Metrics for Multi-Class Classifiers: A Case Study

As I mentioned in my prior post, assessing classifiers can be a difficult task.  In this post, I’ll look at an example of a multi-class classification problem, and discuss good metrics for assessing the performance of tools designed to solve the problem.

Rather than separating samples into “positive” and “negative” categories, multi-class classifiers instead separate them into one of numerous (>2) potential categories.  An example of this in the field of bioinformatics is secondary structure prediction, in which each amino acid in a chain is predicted to be part of an α helix, part of an extended β strand, or random coil.  (Some tools may also attempt to predict other classes such as 3_10 helices, π helices, β turns, or bend regions, but we will limit this analysis to the three common categories.)

We will look at three secondary structure tools for this analysis:

The following graphic compares the predictions of each of the three tools against the actual, experimentally observed secondary structure of the protein called TFPIα (the alpha isomer of tissue factor pathway inhibitor):

secondary_structure_graphic_TFPIa

This post does not claim to analyze the overall efficacy of these three tools; only their performance with TFPIα is assessed, for the purposes of studying metrics.

As we did with binary classifiers, we can construct confusion matrices for each of these three multi-class classifiers.  First, the matrix for GOR4:

secondary_structure_gor4_prediction

For this protein, GOR4 shows a tendency to mispredict regions of coil as extended strands or helices.  There is also a pronounced tendency to mispredict strands as coil.

Now, the matrix for PHD:

secondary_structure_phd_prediction

In comparison to the prior matrix, the coil mispredictions are still present, though less pronounced.

Finally, the matrix for PSIPRED:

secondary_structure_psipred_prediction

There is less tendency to mispredict coil residues as helices, but, when compared to PHD, more tendency to mispredict coil as extended strand.

How should these three tools be compared?  It seems obvious at a glance that the results from PHD and PSIPRED are better than those from GOR4.  For secondary structure tools, it is common to report Q scores; these are accuracy scores that indicate the ratio of residues correctly predicted in a given category versus the number of residues that were observed in that category.  The following table shows the Q scores for the three categories, as well as an overall (total) Q score (the CEN column will be discussed momentarily):

secondary_structure_prediction_scores

When assessing secondary structure predictions, it is insufficient to look only at the Q_total score.  Why is that?  It is notable that TFPIα is 79% random coil.  A tool that blindly predicts ‘c’ for every residue would receive a very good Q_total score of 0.79, better than all three of these tools.  But that is an uninteresting prediction; we would need to consider all four of the scores when assessing these tools in order to correctly dismiss this hypothetical tool.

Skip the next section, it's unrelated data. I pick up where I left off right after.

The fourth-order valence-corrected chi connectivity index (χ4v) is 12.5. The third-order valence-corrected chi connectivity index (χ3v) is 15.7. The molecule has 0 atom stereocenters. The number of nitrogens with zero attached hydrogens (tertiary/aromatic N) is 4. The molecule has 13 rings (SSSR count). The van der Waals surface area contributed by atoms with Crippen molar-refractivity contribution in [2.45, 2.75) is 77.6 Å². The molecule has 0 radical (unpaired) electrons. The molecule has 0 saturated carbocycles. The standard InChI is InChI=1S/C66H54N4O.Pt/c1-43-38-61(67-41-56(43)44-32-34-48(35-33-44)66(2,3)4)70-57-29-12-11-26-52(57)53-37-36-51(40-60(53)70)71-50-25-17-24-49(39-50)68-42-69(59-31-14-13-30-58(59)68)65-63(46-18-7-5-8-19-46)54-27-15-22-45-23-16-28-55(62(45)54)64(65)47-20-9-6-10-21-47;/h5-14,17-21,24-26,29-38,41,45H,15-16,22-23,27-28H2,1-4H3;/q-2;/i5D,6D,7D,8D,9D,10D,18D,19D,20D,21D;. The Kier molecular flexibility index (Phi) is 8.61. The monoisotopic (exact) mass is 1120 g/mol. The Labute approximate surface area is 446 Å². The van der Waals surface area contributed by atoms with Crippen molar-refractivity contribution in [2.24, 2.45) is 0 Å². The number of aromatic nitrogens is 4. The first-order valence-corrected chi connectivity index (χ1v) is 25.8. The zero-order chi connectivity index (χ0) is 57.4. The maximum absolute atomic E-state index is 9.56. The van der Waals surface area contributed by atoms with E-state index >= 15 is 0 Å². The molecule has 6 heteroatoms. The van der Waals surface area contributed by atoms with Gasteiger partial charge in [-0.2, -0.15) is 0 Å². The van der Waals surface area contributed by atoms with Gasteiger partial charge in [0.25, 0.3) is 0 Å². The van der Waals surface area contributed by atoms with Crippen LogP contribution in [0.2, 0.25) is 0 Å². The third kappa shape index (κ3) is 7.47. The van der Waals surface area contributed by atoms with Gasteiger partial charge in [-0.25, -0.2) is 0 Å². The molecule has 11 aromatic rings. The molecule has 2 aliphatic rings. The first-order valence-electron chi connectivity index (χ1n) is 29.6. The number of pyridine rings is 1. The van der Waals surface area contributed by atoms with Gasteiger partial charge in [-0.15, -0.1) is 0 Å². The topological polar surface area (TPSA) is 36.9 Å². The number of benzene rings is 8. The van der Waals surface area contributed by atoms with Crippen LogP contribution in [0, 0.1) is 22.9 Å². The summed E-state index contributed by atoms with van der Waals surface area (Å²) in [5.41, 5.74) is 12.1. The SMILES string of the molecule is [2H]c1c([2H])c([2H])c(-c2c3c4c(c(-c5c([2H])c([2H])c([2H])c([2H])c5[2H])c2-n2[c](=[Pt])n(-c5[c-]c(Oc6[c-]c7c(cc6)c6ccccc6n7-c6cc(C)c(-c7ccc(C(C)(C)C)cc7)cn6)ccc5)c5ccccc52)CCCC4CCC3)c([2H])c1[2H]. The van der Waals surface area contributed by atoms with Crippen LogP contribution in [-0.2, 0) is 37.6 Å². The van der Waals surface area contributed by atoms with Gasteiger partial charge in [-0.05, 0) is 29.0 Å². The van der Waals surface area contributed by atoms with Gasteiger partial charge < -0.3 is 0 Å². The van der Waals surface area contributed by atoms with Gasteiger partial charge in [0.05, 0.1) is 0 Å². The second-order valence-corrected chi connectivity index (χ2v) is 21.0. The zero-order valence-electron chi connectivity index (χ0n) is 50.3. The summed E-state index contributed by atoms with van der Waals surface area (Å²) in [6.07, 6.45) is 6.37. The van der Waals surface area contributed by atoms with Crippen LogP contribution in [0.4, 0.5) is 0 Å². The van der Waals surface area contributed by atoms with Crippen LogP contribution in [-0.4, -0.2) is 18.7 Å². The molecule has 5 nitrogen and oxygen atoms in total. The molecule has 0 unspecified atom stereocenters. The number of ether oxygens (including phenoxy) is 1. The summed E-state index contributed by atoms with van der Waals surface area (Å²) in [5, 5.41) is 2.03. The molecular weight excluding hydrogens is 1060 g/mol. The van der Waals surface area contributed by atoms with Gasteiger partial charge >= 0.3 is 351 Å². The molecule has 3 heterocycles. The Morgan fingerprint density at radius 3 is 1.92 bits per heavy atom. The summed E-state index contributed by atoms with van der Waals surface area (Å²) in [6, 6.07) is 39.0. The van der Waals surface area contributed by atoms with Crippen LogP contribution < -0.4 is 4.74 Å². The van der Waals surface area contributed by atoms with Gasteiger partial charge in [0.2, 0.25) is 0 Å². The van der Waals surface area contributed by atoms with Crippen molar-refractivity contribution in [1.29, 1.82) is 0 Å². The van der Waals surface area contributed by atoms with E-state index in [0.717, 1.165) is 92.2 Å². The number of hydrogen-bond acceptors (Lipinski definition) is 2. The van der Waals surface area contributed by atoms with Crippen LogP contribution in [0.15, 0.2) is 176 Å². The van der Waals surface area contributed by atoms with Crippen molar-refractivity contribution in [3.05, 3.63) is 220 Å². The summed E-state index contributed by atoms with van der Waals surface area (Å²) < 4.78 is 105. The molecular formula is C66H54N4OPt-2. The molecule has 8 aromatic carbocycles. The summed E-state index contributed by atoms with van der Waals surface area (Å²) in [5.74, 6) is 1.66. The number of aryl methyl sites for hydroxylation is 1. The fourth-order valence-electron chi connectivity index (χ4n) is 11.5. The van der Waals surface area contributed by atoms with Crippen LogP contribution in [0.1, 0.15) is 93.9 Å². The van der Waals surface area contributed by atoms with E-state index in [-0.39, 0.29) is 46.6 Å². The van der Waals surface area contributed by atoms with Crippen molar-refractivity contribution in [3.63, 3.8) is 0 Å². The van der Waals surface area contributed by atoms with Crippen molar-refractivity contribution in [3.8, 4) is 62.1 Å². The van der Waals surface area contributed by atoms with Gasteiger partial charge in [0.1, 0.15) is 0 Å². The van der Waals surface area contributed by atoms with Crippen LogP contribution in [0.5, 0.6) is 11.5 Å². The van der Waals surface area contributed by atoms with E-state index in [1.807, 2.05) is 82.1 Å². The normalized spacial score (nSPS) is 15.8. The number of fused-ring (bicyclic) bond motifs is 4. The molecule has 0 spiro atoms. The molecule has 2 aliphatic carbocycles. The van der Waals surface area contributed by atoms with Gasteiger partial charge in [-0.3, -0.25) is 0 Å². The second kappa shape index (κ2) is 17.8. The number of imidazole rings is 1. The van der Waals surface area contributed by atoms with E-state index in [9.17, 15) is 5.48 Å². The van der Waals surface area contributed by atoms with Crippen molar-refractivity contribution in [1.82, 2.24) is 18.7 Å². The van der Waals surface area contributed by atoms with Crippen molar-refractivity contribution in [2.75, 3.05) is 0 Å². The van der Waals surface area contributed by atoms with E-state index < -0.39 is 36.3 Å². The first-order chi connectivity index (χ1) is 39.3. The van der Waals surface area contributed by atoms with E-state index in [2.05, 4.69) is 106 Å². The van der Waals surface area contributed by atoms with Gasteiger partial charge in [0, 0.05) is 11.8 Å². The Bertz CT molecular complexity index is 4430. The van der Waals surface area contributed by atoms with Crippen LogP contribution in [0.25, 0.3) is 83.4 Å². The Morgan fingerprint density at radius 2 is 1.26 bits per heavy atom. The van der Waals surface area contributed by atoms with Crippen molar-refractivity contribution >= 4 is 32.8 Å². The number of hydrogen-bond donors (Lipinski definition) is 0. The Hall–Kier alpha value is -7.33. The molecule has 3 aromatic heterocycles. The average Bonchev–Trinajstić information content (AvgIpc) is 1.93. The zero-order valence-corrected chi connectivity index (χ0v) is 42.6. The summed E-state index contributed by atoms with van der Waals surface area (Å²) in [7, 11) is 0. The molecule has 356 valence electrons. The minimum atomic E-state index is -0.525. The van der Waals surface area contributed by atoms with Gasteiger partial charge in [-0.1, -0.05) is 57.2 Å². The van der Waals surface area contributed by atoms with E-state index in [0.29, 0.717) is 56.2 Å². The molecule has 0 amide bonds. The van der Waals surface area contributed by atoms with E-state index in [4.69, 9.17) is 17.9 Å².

As I mentioned in the last post, it is often useful to have a single metric for comparing such classifiers.  Clearly, Q_total does not fit the bill, which corroborates my statement in the last post that “accuracy is a poor metric.”  One excellent metric for multi-class classifiers is “confusion entropy,” or CEN.  This technique accounts for every cell of the confusion matrix, measuring the entropy in the mispredictions in every row and in every column.  This provides a single number that is very representative of the overall predictive power.  The CEN scores range from 0 (indicating perfect classification) to 1 (indicating that every class was completely mispredicted evenly across all of the other possible classes).  The CEN calculation is described in Wei et al. (2010).  In this example, the CEN scores correlate well with the Q_total scores, but give the reviewer confidence that the failings of accuracy metrics are not an issue.

Another information theoretic approach, which accounts for “truth information completeness” and the “false information ratio,” is described in Holt et al. (2010).

References:

  • Wei JM, Yuan XJ, Hu QH, and Wang SQ. 2010. A novel measure for evaluating classifiers. Expert Systems with Applications 37: 3799-3809.
  • Holt RS, Mastromarino PA, Kao EK, and Hurley MB. 2010.  Information theoretic approach for performance evaluation of multi-class assignment systems.  Proc. of SPIE 7697: 76970R/1-12.
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